Lewis University Adele Fay Williams Collection of Drawings and Prints (Lewis University)
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Little Red School House
Little Red School House
TitleLittle Red School House
CreatorWilliams, Adele Fay
Date of the DrawingMay 1926
DescriptionDrawing of the Little Red School House. The School House was built in 1880. This drawing is a part of the Robert E. Sterling Collection.
Title of ArticleMark passing of little red school house : building in which early residents were educated to be auctioned.
Date of ArticleMay 9, 1926
Transcript of the ArticleWritten in pencil at bottom: "The Little Red school house E Washington St opposite [Culbertson] new [school]." From Joliet Herald-News Sunday May 9, 1926 " The little red school house is to be sold tomorrow, after a long and useful life. That its life has been in two carnations, on or near the same spot on East Washington street in what was district number 5, but is now number 86, in a manner of speaking, does not lessen the sentimental interest that clings around its frame whether it be brick or wood. Opened in 1851. The three R's went merrily on in the first little red, wooden school house, it is believed, since about 1851 when the school directors bought the first one-eighth of an acre from Jonathan and Ann Muncey for the spectacular sum of $25, and built the structure soon after. It was in 1880 that the school directors bought the remaining seven –eighths of the acre, and it is believed that this was the time little red school house number one took wings unto itself and moved to a neighboring farm to serve the more menial purpose of chicken coop, or perhaps a cow shed, and the second cosy red brick school house came into being. Descendant of Owners. It is one of the odd pranks of fate that an aged descendant of those same Munceys who once owned the entire region, including Highland park, is now panitress of the little brick school house, or has been for many years. Her name is Sarah Gregg Baker and she is now 77 years old, according to her granddaughter, Mrs. Elvira Doyle, who was one of seven brisk grandchildren of her brisk little ancestor. Her first husband was Richard Muncey, who was an engineer on the Illinois Central besides working the farm which is now Highland park. Her second husband was Joseph Baker, to whom she was married in 1898. Banker Was Pupil. Many well known Joliet people receive the beginnings of education and culture in the first little red school house, even tho it was once a pioneer and suburban neighborhood. Charles E. Wilson, banker, who lived with his parents in the woods on a spot near the auto camp location in Pilcher park, was once a seeker after learning there. So was young Miss Alice Richards, who later became Mrs. Wilson. Daughter Taught School. One of the Muncey daughters taught school there for a period, and later so did Miss Richards. John F. Wilson, a brother of the banker, who is now auditor of the Illinois Steel company of South Chicago, was then a pupil. Col. James M. Arasmith, once known in Joliet , was one of the mischievous barefoot boys there, at times. Jason L. Wilson, real estate dealer in Joliet, at present in Texas, was one of the promising pupils. And there was the Rudd family of three brothers owning a dairy farm, who learned their A-B-C's there. Charles A. Rudd now lives on Fifth avenue. Jennie Wilson McGuire, widow of Henry H. McGuire, of Henry street, once bowed her head there. All the family of James E. Shaw, best known as ‘Lub' Shaw, now of 2307 Cass street, also were pupils. Were Pioneers. Besides, there was the Daniel McCann family, who once owned a large farm, including the Hobbs farm. Lycurgus McCann is now in Daytona. Hastings Rowell and ‘Nat' Rowell, whose parents, Mr. and Mrs. Hopkins Rowell, owned a large tract near, went to school there. Hopkins Rowell, who was born in 1810 in New Hampshire and came to Joliet in 1835, bought the gravel pit east of the city. He was first to introduce the McCormick reaper in Joliet, selling to Robert Stevens and Henry D. Higinbotham. Nathaniel, one of the five children, none of whom survive, married Miss Annie B. Strong. The Rowell farm occupied the region now taken by Elmhurst cemetery. Named for Culbertson. The Thomas Culbertson family, who owned the red mill, lived near and were also candidates for learning in the little read school house. It is for Thomas Edwin, a son of Thomas the pioneer, that the magnificent new school house, just under construction kit-a-corner from the little red school house, is to be called the Culbertson school. Both father and son have shown continuous interest in education. Other pioneers of East Washington street were the White family, the children all being sent to the little red school house. David White now lives on Iowa avenue, while Miss Lillian White lives in one of the new homes opposite the old White homestead on East Washington street. The auction of the pretty old landmark will take place on the grounds at 10 o'clock tomorrow morning."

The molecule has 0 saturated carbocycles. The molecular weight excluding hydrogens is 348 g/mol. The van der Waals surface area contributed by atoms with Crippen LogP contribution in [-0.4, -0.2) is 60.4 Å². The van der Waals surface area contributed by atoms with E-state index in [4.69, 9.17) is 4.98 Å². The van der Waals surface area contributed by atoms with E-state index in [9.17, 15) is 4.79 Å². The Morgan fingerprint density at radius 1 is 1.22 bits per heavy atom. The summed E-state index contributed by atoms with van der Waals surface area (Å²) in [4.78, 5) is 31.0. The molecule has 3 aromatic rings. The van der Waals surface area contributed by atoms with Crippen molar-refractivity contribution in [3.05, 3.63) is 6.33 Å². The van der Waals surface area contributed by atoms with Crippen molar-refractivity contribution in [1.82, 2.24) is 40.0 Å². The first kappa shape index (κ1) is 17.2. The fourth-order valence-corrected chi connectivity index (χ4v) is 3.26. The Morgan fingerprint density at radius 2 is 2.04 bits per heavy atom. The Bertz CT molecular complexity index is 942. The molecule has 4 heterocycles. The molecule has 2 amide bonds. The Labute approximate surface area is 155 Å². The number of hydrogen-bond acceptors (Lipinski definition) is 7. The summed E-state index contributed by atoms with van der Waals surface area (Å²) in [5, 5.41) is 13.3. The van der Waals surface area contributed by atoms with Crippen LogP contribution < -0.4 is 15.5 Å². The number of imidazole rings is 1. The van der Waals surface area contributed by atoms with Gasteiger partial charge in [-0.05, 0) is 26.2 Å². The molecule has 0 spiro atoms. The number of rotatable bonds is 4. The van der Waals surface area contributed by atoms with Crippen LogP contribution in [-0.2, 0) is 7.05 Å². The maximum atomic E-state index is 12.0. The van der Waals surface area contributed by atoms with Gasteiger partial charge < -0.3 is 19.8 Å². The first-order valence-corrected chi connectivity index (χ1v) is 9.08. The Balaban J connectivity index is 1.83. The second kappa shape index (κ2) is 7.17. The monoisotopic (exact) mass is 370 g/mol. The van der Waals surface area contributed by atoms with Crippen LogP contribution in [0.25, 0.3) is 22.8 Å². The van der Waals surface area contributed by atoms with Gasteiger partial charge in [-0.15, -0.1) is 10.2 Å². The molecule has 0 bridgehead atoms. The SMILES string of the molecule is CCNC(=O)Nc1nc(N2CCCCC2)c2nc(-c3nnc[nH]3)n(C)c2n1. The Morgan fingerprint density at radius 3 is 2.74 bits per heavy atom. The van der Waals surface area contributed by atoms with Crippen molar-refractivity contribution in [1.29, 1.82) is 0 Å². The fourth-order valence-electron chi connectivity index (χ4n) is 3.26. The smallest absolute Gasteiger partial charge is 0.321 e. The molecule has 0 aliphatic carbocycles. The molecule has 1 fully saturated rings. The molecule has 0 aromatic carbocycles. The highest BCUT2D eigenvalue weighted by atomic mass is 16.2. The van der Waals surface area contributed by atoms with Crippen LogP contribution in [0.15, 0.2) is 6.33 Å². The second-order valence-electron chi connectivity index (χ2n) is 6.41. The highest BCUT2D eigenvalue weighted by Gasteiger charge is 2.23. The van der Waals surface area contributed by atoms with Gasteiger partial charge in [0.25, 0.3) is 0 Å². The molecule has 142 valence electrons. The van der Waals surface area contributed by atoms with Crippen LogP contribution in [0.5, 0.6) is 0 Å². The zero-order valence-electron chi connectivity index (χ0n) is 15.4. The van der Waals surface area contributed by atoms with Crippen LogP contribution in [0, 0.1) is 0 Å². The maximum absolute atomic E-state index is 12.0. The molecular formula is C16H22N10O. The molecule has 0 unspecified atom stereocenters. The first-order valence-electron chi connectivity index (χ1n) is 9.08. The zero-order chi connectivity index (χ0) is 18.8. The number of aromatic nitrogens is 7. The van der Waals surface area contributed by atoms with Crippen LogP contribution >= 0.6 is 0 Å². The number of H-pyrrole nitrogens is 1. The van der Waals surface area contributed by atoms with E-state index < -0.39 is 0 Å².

SubjectWilliams, Adele Fay
Joliet (Ill.) -- History
Physical Description36 cm. x 28.5 cm.
TypeDrawing
FormatImage/TIFF
Identifier2011-8-ste-afwa-0079
SourceClick this link for more historical information on the Joliet area - http://lewisu.edu/imcanal
LanguageEnglish
Publisher (Digital)Lewis University
RightsAll rights held by Lewis University. For permission to reproduce, distribute, or otherwise use this image, please contact the Howard and Lois Adelmann Regional History Collection at Lewis University at 815-836-5665.
CollectionAdele Fay Williams Collection of Drawings and Prints (Lewis University)
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